June 14, 2021, 15:00–16:00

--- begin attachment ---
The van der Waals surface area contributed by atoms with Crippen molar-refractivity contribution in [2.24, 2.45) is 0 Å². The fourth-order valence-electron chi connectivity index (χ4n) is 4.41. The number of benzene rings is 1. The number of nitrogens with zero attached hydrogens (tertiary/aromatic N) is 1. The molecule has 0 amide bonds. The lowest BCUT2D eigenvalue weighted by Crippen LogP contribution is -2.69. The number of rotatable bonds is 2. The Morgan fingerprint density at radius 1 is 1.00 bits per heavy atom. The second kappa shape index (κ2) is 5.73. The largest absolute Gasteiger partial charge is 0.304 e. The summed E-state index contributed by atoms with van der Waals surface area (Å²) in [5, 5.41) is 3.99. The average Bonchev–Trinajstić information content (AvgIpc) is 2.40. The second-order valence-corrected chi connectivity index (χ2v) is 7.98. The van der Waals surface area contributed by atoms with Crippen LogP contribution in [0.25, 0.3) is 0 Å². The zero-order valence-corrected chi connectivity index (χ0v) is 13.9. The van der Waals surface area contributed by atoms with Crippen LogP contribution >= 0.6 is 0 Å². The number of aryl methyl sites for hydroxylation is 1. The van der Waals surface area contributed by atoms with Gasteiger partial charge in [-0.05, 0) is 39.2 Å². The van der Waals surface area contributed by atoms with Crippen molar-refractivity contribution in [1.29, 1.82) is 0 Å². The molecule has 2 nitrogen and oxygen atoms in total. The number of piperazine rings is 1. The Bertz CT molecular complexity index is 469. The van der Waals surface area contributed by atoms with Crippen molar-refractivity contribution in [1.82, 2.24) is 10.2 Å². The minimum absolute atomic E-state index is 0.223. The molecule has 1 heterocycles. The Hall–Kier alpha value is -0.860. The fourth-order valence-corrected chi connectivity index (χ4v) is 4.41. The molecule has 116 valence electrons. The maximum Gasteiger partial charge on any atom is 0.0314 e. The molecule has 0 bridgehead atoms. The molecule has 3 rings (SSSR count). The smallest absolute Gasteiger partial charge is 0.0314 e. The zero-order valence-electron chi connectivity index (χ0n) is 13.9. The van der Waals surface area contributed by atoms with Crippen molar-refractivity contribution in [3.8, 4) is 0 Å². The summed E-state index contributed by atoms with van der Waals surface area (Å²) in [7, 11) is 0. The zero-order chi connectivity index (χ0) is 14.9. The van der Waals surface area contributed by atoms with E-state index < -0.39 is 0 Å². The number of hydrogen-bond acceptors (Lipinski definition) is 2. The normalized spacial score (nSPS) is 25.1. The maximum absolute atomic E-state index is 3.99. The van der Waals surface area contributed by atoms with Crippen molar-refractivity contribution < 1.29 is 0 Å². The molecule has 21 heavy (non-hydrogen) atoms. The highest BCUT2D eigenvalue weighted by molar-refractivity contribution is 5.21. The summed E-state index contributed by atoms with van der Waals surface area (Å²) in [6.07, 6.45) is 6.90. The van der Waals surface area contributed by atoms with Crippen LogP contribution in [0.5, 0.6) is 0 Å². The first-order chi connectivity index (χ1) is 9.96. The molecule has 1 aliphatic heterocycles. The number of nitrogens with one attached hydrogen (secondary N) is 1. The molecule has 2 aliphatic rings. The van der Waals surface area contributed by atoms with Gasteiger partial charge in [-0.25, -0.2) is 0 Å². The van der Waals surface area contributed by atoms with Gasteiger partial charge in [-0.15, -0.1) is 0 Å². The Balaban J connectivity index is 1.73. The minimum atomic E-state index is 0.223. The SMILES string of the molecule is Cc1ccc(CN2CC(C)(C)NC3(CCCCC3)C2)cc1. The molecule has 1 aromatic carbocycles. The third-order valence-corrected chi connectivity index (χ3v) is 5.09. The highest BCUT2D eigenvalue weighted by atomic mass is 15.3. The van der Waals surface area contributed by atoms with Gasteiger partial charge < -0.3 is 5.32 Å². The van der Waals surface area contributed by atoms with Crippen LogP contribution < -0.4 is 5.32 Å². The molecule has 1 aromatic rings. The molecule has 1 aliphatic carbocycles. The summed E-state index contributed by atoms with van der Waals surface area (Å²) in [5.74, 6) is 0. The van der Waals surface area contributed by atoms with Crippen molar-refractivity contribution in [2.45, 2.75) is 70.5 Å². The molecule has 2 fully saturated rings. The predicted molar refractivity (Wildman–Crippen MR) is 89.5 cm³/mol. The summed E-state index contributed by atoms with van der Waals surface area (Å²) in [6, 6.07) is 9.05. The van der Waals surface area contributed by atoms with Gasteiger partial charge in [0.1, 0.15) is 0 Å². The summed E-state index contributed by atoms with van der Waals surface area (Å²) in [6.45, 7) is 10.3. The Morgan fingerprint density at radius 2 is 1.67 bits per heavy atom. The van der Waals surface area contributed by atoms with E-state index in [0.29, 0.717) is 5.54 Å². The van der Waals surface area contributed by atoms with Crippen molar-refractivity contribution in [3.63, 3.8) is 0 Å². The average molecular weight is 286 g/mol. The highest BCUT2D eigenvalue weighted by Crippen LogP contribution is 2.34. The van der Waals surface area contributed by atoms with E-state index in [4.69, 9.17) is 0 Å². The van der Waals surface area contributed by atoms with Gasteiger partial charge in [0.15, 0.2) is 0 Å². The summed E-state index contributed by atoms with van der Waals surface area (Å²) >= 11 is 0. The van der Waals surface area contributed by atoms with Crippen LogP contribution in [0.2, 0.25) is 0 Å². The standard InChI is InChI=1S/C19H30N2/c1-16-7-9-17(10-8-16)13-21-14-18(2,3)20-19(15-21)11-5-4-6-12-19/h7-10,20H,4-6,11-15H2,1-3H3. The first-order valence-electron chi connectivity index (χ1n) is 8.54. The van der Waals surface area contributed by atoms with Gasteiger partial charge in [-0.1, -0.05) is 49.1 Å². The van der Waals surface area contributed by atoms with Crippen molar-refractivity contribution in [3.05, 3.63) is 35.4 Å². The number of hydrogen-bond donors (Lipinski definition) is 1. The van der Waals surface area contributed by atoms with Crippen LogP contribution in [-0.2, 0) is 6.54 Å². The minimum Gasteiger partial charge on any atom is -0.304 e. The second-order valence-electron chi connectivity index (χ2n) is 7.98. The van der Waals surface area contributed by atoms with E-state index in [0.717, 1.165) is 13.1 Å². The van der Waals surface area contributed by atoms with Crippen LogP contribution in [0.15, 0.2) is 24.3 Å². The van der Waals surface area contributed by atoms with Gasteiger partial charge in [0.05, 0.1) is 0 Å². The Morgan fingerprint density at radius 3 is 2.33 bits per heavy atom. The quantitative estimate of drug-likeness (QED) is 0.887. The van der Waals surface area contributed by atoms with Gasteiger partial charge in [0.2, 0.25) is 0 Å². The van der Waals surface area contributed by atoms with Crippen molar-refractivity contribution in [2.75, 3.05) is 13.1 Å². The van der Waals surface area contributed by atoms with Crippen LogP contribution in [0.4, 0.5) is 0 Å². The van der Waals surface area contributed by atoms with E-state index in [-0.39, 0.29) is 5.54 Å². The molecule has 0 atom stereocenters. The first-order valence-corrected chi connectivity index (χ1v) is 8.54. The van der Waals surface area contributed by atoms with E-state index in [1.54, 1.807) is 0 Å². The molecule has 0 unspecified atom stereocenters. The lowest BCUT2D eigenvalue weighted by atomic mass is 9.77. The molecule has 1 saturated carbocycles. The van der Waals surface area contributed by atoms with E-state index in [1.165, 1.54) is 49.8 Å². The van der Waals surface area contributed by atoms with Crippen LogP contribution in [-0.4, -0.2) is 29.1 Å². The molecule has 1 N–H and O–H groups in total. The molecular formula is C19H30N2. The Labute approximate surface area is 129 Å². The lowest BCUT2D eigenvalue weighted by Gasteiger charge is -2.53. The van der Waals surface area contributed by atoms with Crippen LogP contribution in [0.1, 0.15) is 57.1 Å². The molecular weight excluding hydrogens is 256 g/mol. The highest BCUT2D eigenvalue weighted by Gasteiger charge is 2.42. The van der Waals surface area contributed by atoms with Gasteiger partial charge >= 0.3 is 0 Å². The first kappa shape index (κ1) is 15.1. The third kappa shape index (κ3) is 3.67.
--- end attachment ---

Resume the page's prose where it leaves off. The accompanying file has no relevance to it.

This paper studies how falling fees for delegated investments affect price efficiency in a theoretical framework, in which the investors' allocations, management fees, and asset prices are all determined in a general equilibrium. Importantly, investors optimally decide whether to participate in the financial market or simply hold the safe asset, and active managers trade strategically, adjusting the traded quantities according to market liquidity. Perhaps surprisingly, and in contrast to the broad theoretical literature, prices of the index fund become more efficient as passive fees decrease and more investors choose the uninformed index fund. Prices can become more efficient even when the inflow to passive funds comes at the expense of the outflow from active funds, as has been the case more recently since 2007. Combined with the observed downward trend in fees, the finding is consistent with recent empirical evidence that prices, especially those of S&P 500, have become more informative over time.